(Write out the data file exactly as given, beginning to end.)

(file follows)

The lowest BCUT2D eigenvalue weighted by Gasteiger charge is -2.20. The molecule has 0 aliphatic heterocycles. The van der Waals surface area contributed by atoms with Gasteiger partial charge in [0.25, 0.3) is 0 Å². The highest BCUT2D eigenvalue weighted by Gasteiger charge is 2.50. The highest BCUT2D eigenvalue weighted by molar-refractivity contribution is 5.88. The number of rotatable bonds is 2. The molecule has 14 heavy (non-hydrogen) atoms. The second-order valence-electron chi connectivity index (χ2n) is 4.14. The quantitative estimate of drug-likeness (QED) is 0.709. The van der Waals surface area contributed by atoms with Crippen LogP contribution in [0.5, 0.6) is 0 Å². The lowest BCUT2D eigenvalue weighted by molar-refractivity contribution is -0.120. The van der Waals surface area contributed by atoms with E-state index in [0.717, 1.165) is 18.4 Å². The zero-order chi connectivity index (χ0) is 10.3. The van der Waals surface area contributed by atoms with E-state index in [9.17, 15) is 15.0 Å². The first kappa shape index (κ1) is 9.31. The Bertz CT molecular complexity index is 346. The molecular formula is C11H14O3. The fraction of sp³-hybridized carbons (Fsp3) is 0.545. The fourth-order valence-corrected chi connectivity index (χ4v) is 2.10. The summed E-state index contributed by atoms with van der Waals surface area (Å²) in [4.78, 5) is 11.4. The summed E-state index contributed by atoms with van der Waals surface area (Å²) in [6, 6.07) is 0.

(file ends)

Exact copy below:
The lowest BCUT2D eigenvalue weighted by Gasteiger charge is -2.20. The molecule has 0 aliphatic heterocycles. The van der Waals surface area contributed by atoms with Gasteiger partial charge in [0.25, 0.3) is 0 Å². The highest BCUT2D eigenvalue weighted by Gasteiger charge is 2.50. The highest BCUT2D eigenvalue weighted by molar-refractivity contribution is 5.88. The number of rotatable bonds is 2. The molecule has 14 heavy (non-hydrogen) atoms. The second-order valence-electron chi connectivity index (χ2n) is 4.14. The quantitative estimate of drug-likeness (QED) is 0.709. The van der Waals surface area contributed by atoms with Crippen LogP contribution in [0.5, 0.6) is 0 Å². The lowest BCUT2D eigenvalue weighted by molar-refractivity contribution is -0.120. The van der Waals surface area contributed by atoms with E-state index in [0.717, 1.165) is 18.4 Å². The zero-order chi connectivity index (χ0) is 10.3. The van der Waals surface area contributed by atoms with E-state index in [9.17, 15) is 15.0 Å². The first kappa shape index (κ1) is 9.31. The Bertz CT molecular complexity index is 346. The molecular formula is C11H14O3. The fraction of sp³-hybridized carbons (Fsp3) is 0.545. The fourth-order valence-corrected chi connectivity index (χ4v) is 2.10. The summed E-state index contributed by atoms with van der Waals surface area (Å²) in [4.78, 5) is 11.4. The summed E-state index contributed by atoms with van der Waals surface area (Å²) in [6, 6.07) is 0.